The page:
Contaminants in Surface Water of the Mississippi River

Conceptual diagram illustrating how various factors can contribute to water contamination
Weather and land use influence water quality and wildlife. Prevailing weather (green →) moves polluted air and deposits contaminants (dashed →) via dust, rain, and snow. Runoff of fertilizers and pesticides (red →), topsoil (brown →), and the dumping of industrial waste degrade water quality.

Some contaminants bioaccumulate (increase in concentration and toxicity) as they move up the food chain (yellow diamond in fish and bald eagle).

The land, water, and air of many national parks are affected by pollutants that are transported over long distances in the atmosphere (e.g., mercury), as well as contamination from sources closer to their borders: waste water treatment discharges, agricultural run-off, and mineral exploration and extraction.

Since 2006 we have been monitoring a number of pollutants that are persistent in the environment and bioaccumulate up the food chain by checking pollutant levels in the blood and feathers of nestling bald eagles. In 2013 we began collecting water samples from five locations in the Mississippi National River and Recreation Area (MISS). Samples are tested for over 260 different pollutants that are not necessarily persistent or do not bioaccumulate but have the potential to be toxic at high enough levels. Some of the different classes of pollutants include pesticides, pharmaceuticals, personal care products, and waste water indicators. In 2014, we added seven sites at Apostle Islands National Lakeshore and 21 sites on the East Arm of the Little Calumet River at Indiana Dunes National Lakeshore. Samples from those sites are being analyzed.

The purpose of this study is to develop baseline information about the occurrence of over 260 different contaminants in and near selected Great Lakes Network parks. This is a collaborative project with the U.S. Environmental Protection Agency, National Park Service (NPS) Water Resources Division, and six other NPS Inventory and Monitoring Networks.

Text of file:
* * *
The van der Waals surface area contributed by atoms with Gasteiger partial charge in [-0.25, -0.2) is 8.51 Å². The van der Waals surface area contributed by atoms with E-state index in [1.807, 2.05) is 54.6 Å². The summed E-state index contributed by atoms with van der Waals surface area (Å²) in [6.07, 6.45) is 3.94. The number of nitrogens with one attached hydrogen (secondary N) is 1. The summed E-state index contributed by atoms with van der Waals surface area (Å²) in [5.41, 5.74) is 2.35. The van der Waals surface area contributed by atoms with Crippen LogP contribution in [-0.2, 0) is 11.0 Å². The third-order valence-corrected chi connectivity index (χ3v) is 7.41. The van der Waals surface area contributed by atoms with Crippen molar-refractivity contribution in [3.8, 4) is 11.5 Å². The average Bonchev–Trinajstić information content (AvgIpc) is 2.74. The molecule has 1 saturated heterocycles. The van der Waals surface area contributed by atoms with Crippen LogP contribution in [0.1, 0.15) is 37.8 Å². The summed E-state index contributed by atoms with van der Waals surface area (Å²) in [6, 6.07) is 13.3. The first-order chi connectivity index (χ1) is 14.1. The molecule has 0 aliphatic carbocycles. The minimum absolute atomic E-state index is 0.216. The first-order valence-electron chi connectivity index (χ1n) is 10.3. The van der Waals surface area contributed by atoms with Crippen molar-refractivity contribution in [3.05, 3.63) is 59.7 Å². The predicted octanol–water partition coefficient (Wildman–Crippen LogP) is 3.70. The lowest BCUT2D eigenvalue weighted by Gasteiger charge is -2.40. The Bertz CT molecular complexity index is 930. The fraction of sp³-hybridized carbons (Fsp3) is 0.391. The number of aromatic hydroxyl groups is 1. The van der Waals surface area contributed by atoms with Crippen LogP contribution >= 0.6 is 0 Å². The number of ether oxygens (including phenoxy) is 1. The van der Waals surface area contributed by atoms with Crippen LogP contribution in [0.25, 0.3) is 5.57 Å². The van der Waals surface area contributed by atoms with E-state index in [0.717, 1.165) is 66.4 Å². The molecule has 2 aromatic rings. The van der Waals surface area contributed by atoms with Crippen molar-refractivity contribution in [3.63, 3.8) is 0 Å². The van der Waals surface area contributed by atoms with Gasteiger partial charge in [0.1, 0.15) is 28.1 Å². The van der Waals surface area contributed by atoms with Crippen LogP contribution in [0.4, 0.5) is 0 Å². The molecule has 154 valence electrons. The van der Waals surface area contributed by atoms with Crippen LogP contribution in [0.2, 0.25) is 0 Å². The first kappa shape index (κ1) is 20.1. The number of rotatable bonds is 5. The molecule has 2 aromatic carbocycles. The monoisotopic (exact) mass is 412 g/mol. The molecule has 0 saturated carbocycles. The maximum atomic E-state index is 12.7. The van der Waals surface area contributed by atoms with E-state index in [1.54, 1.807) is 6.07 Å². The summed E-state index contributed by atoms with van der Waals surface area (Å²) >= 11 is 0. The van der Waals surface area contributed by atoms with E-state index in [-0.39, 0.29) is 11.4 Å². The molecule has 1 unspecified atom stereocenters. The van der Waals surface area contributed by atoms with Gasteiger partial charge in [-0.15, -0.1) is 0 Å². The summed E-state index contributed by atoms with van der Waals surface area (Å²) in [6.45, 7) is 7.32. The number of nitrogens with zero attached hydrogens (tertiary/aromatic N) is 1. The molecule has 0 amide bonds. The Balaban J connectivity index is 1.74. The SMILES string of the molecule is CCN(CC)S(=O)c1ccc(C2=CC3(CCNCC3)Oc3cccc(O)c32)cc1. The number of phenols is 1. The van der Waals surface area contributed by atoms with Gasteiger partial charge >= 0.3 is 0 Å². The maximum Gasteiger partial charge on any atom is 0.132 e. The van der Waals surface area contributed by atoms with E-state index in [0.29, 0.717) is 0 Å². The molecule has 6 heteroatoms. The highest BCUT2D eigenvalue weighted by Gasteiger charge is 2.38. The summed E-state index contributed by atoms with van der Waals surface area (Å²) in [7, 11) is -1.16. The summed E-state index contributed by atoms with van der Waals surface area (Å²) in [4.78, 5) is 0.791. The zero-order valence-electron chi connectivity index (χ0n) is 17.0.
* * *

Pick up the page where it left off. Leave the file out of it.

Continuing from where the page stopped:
Graph of gabapentin levels in water samples from four sites along the Mississippi River
Levels of the seizure medication gabapentin detected in water samples collected from four sites on the Mississippi River in April, June, and November, 2013. Sites are arranged from the furthest upstream (Elk River) to furthest downstream.

Hastings

What We’re Finding

Each water sample is tested for numerous contaminants including flame retardants, pesticides, industrial solvents, plastics like bisphenol A (BPA), and commonly used medications for conditions such as pain, diabetes, epilepsy, and depression. Agriculture and waste water treatment plants are a major source of many of these contaminants. The Mississippi River receives a lot of runoff from agricultural lands and effluent from many waste water treatment plants, so it was not a surprise when several contaminants were detected in Mississippi River samples collected in 2013. (Samples collected in 2014 are being analyzed.)

No contaminants were at levels high enough to be a threat to aquatic life or human health according to Minnesota Department of Health standards. However, levels of gabapentin—a drug commonly used to treat seizures and neuropathic pain—were typically an order of magnitude higher than all other contaminants detected across all sites and for the three months when monitoring took place (see graph).

Notably, metolachor—an herbicide commonly used to inhibit the growth of certain grasses and broadleaf weeds in corn, soybean, peanuts, sorghum, and cotton fields—was detected in samples collected at Coldwater Spring during all three rounds of monitoring. Tri (2-butoxyethyl) phosphate—a flame retardant, but also commonly used in floor polishes and as a plasticizer in rubber and plastics—was also detected in the spring water. However, both chemicals were present at extremely low levels (a few parts per trillion). Coldwater Spring and the surrounding area are culturally significant, and the spring itself has been a source of drinking water for hundreds of years.

Left: A stone structure beside a pond surrounded by wildflowers; Right: A sign reading "NOTICE: Non-potable water. Do Not Drink." beside a stone structure.
The springhouse and pond at Coldwater Spring. Though it has been a source of drinking water for hundreds of years, contamination has caused the National Park Service to post it as non-potable.

NPS / Gordon Dietzman

Next Steps

Monitoring contaminants in surface waters helps to identify baseline conditions for previously unmonitored sites and could lead to more intensive monitoring if high levels of contaminants are detected.

To-date, sites have primarily been selected where (1) we expect a relatively high number of detections based on known sources, such as an upstream waste water treatment plant, (2) where contaminants have been monitored in the past so that we can make comparisons over time, and (3) where we hope to make some comparisons between contaminants found in surface waters to those found in fish and wildlife in other studies (e.g., levels of flame retardants). Future monitoring sites will be located on remote lakes where we do not expect any contamination other than what might be deposited through atmospheric deposition.

For More Information

David VanderMeulen
Aquatic Ecologist
david_vandermeulen@nps.gov


Summary by the Great Lakes Inventory & Monitoring Network, October 2014.

Last updated: August 24, 2018